- Museum number
Inside of the Colosseum from the Emperor's seat, looking towards the Palatine Hill, formerly part of an album; tiers of ruined arches surrounding open ground in right and centre, where figures in white stand beside altars. 1781
Pen and grey ink and watercolour
- Production date
Height: 317 millimetres
Width: 471 millimetres
- Curator's comments
- From album NN,02.1-32
See Nn,1.1 for information about the Towne albums as a whole.
Ref: Thomas Ashby, Forty drawings of Roman scenes by British artists (1715-1850) from Originals in the British Museum, 1911, no. XV.
T. Wilcox, Francis Towne, London 1997
According to the numbering, this sheet, "No 11", may represent the next occasion on which Towne returned to draw the Colosseum. The intervening drawings all depict scenes in the Gampagna or around the walls of Rome. Towne's "No 10" was dated 2 November and "No 12" 18 November, giving "No 11" a date in early November, as the sequence generally preserves the chronological order. Though dated merely "1781", no. 17 could have been begun in 1780 and finished the following year, like the 'View of the Colosseum from the Palatine', originally dated "30 October", which was deleted and replaced with "1781" (BM Nn2.28; this is inscribed "No 23", which in fact puts it into the sequence with other drawings made in January and February 1781). Towne's viewpoint could not be more different from Nn2.11, for here he chose the most commanding position in the entire arena. There is a theatricality in the paired wings of tall arcading broken in the centre, which is developed by the introduction of a large group of robed figures attending a mass at one of the altars down below.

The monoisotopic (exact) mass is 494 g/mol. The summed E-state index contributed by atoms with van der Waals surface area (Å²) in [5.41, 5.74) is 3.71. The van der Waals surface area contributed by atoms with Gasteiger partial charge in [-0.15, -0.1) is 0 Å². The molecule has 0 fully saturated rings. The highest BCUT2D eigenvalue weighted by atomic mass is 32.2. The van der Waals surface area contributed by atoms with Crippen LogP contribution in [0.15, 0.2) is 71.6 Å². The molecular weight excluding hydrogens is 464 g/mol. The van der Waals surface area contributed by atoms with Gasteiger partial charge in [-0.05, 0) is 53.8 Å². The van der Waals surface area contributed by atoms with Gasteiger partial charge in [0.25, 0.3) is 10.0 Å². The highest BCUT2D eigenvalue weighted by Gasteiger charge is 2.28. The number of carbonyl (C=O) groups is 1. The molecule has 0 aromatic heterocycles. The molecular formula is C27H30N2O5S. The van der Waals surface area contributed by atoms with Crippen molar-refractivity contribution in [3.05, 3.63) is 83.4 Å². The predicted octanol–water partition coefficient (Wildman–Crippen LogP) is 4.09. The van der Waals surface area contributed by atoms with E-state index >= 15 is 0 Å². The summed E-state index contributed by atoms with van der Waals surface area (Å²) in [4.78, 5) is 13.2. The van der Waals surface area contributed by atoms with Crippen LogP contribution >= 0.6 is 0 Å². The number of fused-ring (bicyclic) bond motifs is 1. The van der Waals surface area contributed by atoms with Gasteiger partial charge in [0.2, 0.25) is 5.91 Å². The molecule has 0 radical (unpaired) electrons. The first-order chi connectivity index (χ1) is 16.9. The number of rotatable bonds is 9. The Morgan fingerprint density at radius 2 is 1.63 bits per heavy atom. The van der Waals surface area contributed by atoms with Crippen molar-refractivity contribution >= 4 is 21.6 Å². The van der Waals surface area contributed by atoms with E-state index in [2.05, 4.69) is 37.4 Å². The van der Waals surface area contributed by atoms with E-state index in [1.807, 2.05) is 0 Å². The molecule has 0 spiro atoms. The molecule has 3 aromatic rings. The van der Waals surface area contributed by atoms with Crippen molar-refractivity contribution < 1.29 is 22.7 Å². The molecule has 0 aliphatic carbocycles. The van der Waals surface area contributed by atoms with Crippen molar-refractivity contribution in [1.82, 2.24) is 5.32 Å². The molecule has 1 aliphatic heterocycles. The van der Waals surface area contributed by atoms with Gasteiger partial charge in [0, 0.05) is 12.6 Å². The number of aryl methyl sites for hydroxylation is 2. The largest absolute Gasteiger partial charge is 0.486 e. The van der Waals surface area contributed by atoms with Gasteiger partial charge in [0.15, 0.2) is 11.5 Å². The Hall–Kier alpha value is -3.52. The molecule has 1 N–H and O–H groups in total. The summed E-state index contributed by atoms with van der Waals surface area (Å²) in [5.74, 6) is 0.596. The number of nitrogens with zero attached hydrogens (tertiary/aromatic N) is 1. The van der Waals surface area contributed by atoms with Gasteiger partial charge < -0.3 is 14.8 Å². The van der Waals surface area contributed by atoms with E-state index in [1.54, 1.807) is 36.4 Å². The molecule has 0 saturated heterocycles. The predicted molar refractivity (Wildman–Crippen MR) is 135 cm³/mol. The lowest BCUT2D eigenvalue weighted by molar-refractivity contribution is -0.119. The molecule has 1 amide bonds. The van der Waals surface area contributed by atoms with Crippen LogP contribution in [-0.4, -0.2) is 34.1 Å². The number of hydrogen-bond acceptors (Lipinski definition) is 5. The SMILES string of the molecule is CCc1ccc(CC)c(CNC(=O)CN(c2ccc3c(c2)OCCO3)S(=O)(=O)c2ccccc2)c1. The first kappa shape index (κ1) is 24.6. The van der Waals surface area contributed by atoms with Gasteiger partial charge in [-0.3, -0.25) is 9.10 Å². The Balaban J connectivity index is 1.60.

Many British vistors to Rome were strongly anti-Catholic, and it might be expected that Towne, especially with his Protestant friends in Exeter, would share the aversion to the Roman Church's "superstition", just noted in the case of William Beckford. Figures usually played only a scant role in Towne's drawings, but their appearance here, in combination with the reference to the Emperor's seat, may have been inspired by such sentiments. Both Towne and his audience would have been well aware of the likely fate of the Christian faithful who entered this arena during its heyday; the judgement inflicted on them by the Emperor, might, it is almost implied, be appropriately extended to present-day Catholics.
The following label was written by Richard Stephens for the Towne exhibition in 2016:
The Colosseum had been consecrated as a Christian church but, as with his view of the Campo Vaccino, here also Towne plays down the site's contemporary usage by leaving his outlines of worshippers and altars uncoloured. Small unresolved or undeveloped areas such as this - where Towne has either decided not to complete the colouring or overlooked the need - are fairly common in Towne's watercolours.
- Not on display
- Exhibition history
1981 BM P&D, 'Francis Towne and John 'Warwick Smith', no cat.
1982 Sep-Nov, Nationalmuseum, Stockholm, 'Artists in Rome', no. 205
1997 Jun-Sep, London, Tate Gallery, 'Francis Towne'
1997/8 Oct-Jan, Leeds, City Art Gallery, 'Francis Towne'
2016 Jan-Aug, BM, 'Light, Time, Legacy: Francis Towne's watercolours of Rome' (no catalogue)
- Laid down in original wash-lined mount.
- Acquisition date
- Acquisition notes
- T. Wilcox, Francis Towne, London 1997
Donated, in accordance with the artist's wishes, by his executor, James White, and "with the concurrence of J. H. Merivale" 1816
- Prints and Drawings
- Registration number
- Additional IDs
Miscellaneous number: 1972,U.612